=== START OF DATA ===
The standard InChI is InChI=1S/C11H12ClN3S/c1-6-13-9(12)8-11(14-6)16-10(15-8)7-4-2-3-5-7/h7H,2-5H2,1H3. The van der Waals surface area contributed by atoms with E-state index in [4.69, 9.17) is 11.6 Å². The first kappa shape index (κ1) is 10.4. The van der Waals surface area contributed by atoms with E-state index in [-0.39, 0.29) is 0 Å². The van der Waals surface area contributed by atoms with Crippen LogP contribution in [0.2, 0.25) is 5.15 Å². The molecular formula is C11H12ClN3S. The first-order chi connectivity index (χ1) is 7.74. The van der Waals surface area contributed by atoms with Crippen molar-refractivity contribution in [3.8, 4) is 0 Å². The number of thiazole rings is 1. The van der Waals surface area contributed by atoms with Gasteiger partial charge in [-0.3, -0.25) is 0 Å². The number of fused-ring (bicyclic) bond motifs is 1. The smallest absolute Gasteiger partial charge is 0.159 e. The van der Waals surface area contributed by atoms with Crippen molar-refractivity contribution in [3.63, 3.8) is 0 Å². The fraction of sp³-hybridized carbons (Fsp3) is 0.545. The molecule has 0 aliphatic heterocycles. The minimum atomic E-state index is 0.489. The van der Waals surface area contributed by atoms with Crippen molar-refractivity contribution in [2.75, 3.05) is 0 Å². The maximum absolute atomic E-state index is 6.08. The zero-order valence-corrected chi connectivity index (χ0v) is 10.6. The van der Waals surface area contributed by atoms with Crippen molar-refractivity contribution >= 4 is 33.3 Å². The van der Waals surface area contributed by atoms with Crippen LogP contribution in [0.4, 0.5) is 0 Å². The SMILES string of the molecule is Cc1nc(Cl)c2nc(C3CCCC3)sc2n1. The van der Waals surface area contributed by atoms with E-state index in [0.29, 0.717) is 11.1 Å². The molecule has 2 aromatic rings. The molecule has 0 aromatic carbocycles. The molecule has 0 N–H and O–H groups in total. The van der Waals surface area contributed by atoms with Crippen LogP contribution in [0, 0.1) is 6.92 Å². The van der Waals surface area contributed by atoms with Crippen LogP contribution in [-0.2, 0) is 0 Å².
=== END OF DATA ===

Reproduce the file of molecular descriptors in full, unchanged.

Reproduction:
The standard InChI is InChI=1S/C11H12ClN3S/c1-6-13-9(12)8-11(14-6)16-10(15-8)7-4-2-3-5-7/h7H,2-5H2,1H3. The van der Waals surface area contributed by atoms with E-state index in [4.69, 9.17) is 11.6 Å². The first kappa shape index (κ1) is 10.4. The van der Waals surface area contributed by atoms with E-state index in [-0.39, 0.29) is 0 Å². The van der Waals surface area contributed by atoms with Crippen LogP contribution in [0.2, 0.25) is 5.15 Å². The molecular formula is C11H12ClN3S. The first-order chi connectivity index (χ1) is 7.74. The van der Waals surface area contributed by atoms with Crippen molar-refractivity contribution in [3.8, 4) is 0 Å². The number of thiazole rings is 1. The van der Waals surface area contributed by atoms with Gasteiger partial charge in [-0.3, -0.25) is 0 Å². The number of fused-ring (bicyclic) bond motifs is 1. The smallest absolute Gasteiger partial charge is 0.159 e. The van der Waals surface area contributed by atoms with Crippen molar-refractivity contribution in [3.63, 3.8) is 0 Å². The fraction of sp³-hybridized carbons (Fsp3) is 0.545. The molecule has 0 aliphatic heterocycles. The minimum atomic E-state index is 0.489. The van der Waals surface area contributed by atoms with Crippen molar-refractivity contribution in [2.75, 3.05) is 0 Å². The maximum absolute atomic E-state index is 6.08. The zero-order valence-corrected chi connectivity index (χ0v) is 10.6. The van der Waals surface area contributed by atoms with Crippen molar-refractivity contribution >= 4 is 33.3 Å². The van der Waals surface area contributed by atoms with Crippen LogP contribution in [0.4, 0.5) is 0 Å². The SMILES string of the molecule is Cc1nc(Cl)c2nc(C3CCCC3)sc2n1. The van der Waals surface area contributed by atoms with E-state index in [0.29, 0.717) is 11.1 Å². The molecule has 2 aromatic rings. The molecule has 0 aromatic carbocycles. The molecule has 0 N–H and O–H groups in total. The van der Waals surface area contributed by atoms with Crippen LogP contribution in [0, 0.1) is 6.92 Å². The van der Waals surface area contributed by atoms with Crippen LogP contribution in [-0.2, 0) is 0 Å².